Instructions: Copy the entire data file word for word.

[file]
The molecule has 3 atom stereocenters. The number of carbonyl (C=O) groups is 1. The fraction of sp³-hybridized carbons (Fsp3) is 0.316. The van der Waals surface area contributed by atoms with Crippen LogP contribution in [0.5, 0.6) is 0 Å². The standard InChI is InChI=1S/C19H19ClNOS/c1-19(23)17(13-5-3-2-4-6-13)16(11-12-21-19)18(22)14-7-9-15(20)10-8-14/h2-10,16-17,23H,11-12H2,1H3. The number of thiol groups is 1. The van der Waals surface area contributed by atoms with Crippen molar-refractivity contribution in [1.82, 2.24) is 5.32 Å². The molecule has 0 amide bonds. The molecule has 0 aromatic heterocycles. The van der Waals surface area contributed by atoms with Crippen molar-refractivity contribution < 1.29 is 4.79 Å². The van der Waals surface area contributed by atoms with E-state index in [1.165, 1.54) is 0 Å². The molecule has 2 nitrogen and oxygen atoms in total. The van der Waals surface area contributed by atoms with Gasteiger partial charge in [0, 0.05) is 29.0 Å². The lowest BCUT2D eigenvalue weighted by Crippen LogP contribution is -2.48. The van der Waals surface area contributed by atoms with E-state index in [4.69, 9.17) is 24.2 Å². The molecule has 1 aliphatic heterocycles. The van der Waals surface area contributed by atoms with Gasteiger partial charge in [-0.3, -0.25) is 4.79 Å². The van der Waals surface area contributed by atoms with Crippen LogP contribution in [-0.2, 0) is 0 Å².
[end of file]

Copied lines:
The molecule has 3 atom stereocenters. The number of carbonyl (C=O) groups is 1. The fraction of sp³-hybridized carbons (Fsp3) is 0.316. The van der Waals surface area contributed by atoms with Crippen LogP contribution in [0.5, 0.6) is 0 Å². The standard InChI is InChI=1S/C19H19ClNOS/c1-19(23)17(13-5-3-2-4-6-13)16(11-12-21-19)18(22)14-7-9-15(20)10-8-14/h2-10,16-17,23H,11-12H2,1H3. The number of thiol groups is 1. The van der Waals surface area contributed by atoms with Crippen molar-refractivity contribution in [1.82, 2.24) is 5.32 Å². The molecule has 0 amide bonds. The molecule has 0 aromatic heterocycles. The van der Waals surface area contributed by atoms with Crippen molar-refractivity contribution < 1.29 is 4.79 Å². The van der Waals surface area contributed by atoms with E-state index in [1.165, 1.54) is 0 Å². The molecule has 2 nitrogen and oxygen atoms in total. The van der Waals surface area contributed by atoms with Gasteiger partial charge in [0, 0.05) is 29.0 Å². The lowest BCUT2D eigenvalue weighted by Crippen LogP contribution is -2.48. The van der Waals surface area contributed by atoms with E-state index in [4.69, 9.17) is 24.2 Å². The molecule has 1 aliphatic heterocycles. The van der Waals surface area contributed by atoms with Gasteiger partial charge in [-0.3, -0.25) is 4.79 Å². The van der Waals surface area contributed by atoms with Crippen LogP contribution in [-0.2, 0) is 0 Å².